How To Diversify Beyond The 60/40 Portfolio – ValueWalk Premium
actively-managed etfs

How To Diversify Beyond The 60/40 Portfolio

This article originally appeared on ETF.COM here.

The traditional 60% stock/40% bond portfolio, using publicly available, low-cost mutual funds, performed extremely well over the last 36 years – a period that included two of the worst bear markets in U.S. history.

Get The Timeless Reading eBook in PDF

Get the entire 10-part series on Timeless Reading in PDF. Save it to your desktop, read it on your tablet, or email to your colleagues.

We respect your email privacy

Q1 hedge fund letters, conference, scoops etc, Also read Lear Capital: Financial Products You Should Avoid?


dawnfu / Pixabay

From 1982 through 2017, a period that begins both with a bull market and peak in interest rates, a portfolio allocated 60% to the S&P 500 and 40% to five-year Treasury bonds returned 10.4% a year with volatility of 10.2%. That 10.4% return was almost 2 percentage points a year higher than the portfolio’s 8.5% return (with volatility of 12%) over the full 90-year period from 1928 through 2017.

Unfortunately, simple mathematics makes clear that today’s investors (including pension plans and endowments) are faced with a harsher reality. Those returns, from what might be called a “Golden Era,” are not likely to be repeated.

The reason is that returns benefited from a pair of favorable tailwinds, neither of which is likely to recur. Meanwhile, the risk of mean reversion continues to exist. The result is that today’s investors are presented with great challenges in terms of achieving their financial goals using traditional investments.

The issues with traditional portfolios

The first big problem is that favorable past performance benefited from a long, steep secular decline in interest rates. We began the 36-year period ending 2017 with the five-year Treasury yielding 14.0%. We finished the period with it yielding just 2.2%.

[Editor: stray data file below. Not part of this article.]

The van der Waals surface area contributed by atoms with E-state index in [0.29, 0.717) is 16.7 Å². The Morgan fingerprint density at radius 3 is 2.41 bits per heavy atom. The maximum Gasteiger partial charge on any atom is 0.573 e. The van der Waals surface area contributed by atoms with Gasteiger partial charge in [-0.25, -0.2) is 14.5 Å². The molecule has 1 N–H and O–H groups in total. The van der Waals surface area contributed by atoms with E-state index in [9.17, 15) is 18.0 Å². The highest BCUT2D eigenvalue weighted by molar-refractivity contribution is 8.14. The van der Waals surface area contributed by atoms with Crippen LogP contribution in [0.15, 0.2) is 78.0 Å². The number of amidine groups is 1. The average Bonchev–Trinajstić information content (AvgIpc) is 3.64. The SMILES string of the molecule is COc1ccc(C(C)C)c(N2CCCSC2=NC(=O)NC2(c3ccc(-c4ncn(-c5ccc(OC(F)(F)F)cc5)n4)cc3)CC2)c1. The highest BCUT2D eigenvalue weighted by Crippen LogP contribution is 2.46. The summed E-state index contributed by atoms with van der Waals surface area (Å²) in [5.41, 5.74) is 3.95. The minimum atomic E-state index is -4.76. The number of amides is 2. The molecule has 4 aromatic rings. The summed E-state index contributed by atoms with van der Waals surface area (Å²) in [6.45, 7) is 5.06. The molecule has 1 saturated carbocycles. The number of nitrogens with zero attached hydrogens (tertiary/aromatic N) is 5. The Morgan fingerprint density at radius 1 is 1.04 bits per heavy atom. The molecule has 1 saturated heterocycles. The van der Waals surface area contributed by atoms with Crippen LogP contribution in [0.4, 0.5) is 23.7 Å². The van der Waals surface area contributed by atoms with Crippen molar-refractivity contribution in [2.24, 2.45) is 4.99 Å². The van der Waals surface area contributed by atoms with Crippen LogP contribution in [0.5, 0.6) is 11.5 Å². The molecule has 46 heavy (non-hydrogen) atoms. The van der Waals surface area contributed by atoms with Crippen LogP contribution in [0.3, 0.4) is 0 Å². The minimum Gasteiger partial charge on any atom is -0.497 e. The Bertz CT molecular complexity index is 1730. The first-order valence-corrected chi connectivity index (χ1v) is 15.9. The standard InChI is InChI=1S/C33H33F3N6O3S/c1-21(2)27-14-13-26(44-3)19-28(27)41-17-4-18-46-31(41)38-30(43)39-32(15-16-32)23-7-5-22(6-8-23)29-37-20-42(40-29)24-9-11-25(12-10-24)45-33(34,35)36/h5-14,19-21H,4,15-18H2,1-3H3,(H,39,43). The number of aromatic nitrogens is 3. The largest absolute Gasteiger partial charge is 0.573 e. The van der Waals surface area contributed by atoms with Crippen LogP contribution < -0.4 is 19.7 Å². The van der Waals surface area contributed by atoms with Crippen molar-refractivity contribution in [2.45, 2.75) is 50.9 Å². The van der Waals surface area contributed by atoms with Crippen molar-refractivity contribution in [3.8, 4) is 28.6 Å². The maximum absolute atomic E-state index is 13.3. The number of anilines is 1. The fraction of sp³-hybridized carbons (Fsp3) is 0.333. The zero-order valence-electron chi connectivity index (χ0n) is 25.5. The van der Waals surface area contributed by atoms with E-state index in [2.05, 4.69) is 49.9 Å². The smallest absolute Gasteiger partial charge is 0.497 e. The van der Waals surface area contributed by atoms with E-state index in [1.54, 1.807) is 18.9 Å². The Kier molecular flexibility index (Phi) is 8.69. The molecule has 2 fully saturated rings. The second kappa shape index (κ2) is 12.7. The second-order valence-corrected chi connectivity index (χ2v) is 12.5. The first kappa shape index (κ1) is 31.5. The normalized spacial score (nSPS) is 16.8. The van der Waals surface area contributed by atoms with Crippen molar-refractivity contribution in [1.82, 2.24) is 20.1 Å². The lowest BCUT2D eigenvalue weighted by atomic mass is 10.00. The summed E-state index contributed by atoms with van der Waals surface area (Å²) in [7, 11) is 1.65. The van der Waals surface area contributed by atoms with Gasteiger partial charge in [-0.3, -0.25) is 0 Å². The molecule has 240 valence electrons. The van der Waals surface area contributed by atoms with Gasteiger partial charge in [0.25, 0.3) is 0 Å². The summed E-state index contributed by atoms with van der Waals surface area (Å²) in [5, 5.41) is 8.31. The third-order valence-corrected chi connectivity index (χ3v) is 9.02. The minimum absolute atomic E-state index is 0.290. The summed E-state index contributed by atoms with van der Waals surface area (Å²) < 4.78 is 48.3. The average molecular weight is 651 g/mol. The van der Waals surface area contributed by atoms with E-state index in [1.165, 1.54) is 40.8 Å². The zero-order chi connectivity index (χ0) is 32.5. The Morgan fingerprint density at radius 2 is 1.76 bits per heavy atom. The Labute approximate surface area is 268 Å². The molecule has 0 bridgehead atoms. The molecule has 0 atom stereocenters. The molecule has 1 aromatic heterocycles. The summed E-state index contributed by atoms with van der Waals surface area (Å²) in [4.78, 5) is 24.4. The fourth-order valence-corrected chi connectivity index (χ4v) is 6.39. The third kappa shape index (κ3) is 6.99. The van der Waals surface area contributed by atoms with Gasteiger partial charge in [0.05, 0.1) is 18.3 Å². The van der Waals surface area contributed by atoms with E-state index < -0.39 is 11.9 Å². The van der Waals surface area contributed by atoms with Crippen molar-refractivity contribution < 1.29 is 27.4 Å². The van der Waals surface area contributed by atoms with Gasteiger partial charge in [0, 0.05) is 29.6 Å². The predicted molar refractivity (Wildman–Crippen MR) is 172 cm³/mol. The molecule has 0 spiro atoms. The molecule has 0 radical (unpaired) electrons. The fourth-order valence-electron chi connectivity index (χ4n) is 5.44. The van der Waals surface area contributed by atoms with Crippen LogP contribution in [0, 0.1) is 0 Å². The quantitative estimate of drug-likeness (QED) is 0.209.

Not only is today’s low-yield environment creating a drag on portfolio returns, it also creates an asymmetric risk – there is likely limited room for rates to go much lower to boost returns, but a whole lot of room for them to go up.

Compounding the problem is that low interest rates themselves increase the risk of fixed-income allocations because lower rates mean greater duration (a measure of bonds’ sensitivity to changes in interest rates, measured in years).

For example, as Stone Ridge founder Ross Stevens explains in his foreword to the newly released expanded and revised 2018 edition of “Reducing the Risk of Black Swans: Using the Science of Investing to Capture Returns with Less Volatility,” the duration of the Barclays Capital U.S. Aggregate Bond Index went from a low of 3.7 years at the beginning of 2009 to 6.0 years in January 2018.

As Stevens noted, that’s the financial equivalent of levering your bond portfolio by 62% during this time period, something you are likely not aware of. Increased duration means that any future rate increases will have a greater negative impact on returns – the proverbial double whammy.

Making this problem look even worse is that all risky assets are priced off the rate on safe Treasury bonds, requiring a premium. The Federal Reserve is forecasted to raise the federal funds rate three times in 2018. As Treasury yields rise, it creates increased competition for equities and could put pressure on equity valuations, and thus returns.

Low interest rates mean traditional investors must rely on the equity portion of their portfolios to carry more of the burden if they want to achieve the same type of returns. If the 40% of an investor’s portfolio allocated to bonds returns just 2.2%, to achieve an overall portfolio return of 10%, the equity portion would have to return more than 15%.

Another way to think about the issue is that, even if an investor shifted to an all-equity allocation, equities would have to return 10%. While they have done so historically, the investor has a problem in that stocks have benefited from a long-term secular decline in the equity risk premium, which can be seen through the lens of the Shiller cyclically adjusted price-to-earnings (or CAPE 10) ratio.

Read the full article here by Larry Swedroe, Advisor Perspectives


Saved Articles